Power
Energy and Thermal Physics

Investigating light intensity from a lamp

Practical Activity for 14-16 PRACTICAL PHYISCS

Demonstration

Measuring how the light intensity of a lamp varies with power input.

Apparatus and Materials

  • Power supply, LV
  • Lamp, 12 V 24 W
  • Lamp holder (SBC for LV use)
  • Rheostat (10 - 15 ohms)
  • Demonstration meter (0 - 15 volts DC)
  • Demonstration meter, 0 - 5 amp DC
  • Light meter (or photographic exposure meter)

Health & Safety and Technical Notes

Read our standard health & safety guidance


Digital light meters suitable for education use can be obtained from several electrical equipment suppliers for £30 or so.

Procedure

  1. Set up the circuit shown with the light meter some 10 - 15 cm from the lamp.
  2. Record values from the light meter, together with ammeter and voltmeter readings.
  3. Calculations of the power input (energy transferred electrically per second to the lamp) should range from 10 to 30 watts (corresponding to a change of 7-14 volts).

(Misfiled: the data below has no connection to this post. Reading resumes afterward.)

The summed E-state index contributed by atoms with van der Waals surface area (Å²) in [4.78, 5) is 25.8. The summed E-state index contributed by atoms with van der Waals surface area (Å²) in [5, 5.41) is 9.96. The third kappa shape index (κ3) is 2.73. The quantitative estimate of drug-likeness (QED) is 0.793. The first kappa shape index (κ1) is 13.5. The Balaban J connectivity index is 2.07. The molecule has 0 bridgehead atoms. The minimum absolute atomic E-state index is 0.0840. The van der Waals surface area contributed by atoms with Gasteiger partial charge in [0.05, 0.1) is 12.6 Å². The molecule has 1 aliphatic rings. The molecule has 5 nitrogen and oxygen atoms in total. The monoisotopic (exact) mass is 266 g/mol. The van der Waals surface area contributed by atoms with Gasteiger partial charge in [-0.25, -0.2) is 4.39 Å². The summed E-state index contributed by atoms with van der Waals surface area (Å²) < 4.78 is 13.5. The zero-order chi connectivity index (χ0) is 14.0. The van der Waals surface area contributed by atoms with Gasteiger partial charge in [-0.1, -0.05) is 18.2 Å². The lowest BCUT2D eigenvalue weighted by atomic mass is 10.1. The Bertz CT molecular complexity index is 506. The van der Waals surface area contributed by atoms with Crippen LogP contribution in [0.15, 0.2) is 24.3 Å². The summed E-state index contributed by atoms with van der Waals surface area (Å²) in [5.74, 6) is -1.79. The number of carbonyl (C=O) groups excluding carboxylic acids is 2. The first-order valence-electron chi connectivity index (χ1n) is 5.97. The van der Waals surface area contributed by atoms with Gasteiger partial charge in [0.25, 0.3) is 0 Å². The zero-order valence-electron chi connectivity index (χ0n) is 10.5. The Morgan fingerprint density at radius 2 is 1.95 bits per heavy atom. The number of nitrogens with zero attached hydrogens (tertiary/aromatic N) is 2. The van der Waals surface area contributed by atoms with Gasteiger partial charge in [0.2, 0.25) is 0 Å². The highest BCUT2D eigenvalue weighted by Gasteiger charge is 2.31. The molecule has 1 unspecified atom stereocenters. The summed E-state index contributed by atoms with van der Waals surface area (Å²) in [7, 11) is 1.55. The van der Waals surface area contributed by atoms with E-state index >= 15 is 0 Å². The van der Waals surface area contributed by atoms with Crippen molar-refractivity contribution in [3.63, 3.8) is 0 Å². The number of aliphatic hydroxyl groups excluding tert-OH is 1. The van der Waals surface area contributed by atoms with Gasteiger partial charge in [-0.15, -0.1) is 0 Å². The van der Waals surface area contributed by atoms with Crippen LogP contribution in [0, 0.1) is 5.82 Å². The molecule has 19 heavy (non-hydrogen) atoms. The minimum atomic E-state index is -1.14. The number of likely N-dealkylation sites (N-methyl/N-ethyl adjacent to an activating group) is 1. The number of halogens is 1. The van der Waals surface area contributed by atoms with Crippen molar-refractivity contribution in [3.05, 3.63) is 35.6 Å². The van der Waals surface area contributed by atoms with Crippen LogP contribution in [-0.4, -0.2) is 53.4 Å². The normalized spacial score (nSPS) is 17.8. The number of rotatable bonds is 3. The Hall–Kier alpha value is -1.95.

4. Plot a graph of light intensity against power input.

Teaching Notes

  • The graph of light meter readings against power input is a very important one when the efficiency of lamps is being investigated. This graph should give approximately a straight line, not passing through the origin.
  • This is an opportunity to discuss the power rating of devices. This is the power input when the device is connected to the potential difference for which it has been designed. It will not transfer energy at the same rate if connected to a lower (or higher) potential difference.
  • The light intensity is a proxy for the power output (the energy transferred per second by the light).
  • The light meter may need to be placed further from the lamp. For a 100-watt lamp, meters will be needed recording up to 250 volts AC and 500 mA. AC.
  • Energy efficient lamps could also be tried but if high voltages are needed, then suitable precautions need to be taken.

This experiment was safety-tested in January 2006

Power
appears in the relation P=VI P=I^2R P=V^2/R ΔQ=PΔt
IOP DOMAINS Physics CPD programme

Energy CPD videos

Our new set of videos gives teachers and coaches of physics a preview of the training we offer ahead of this term's live support sessions.

Find out more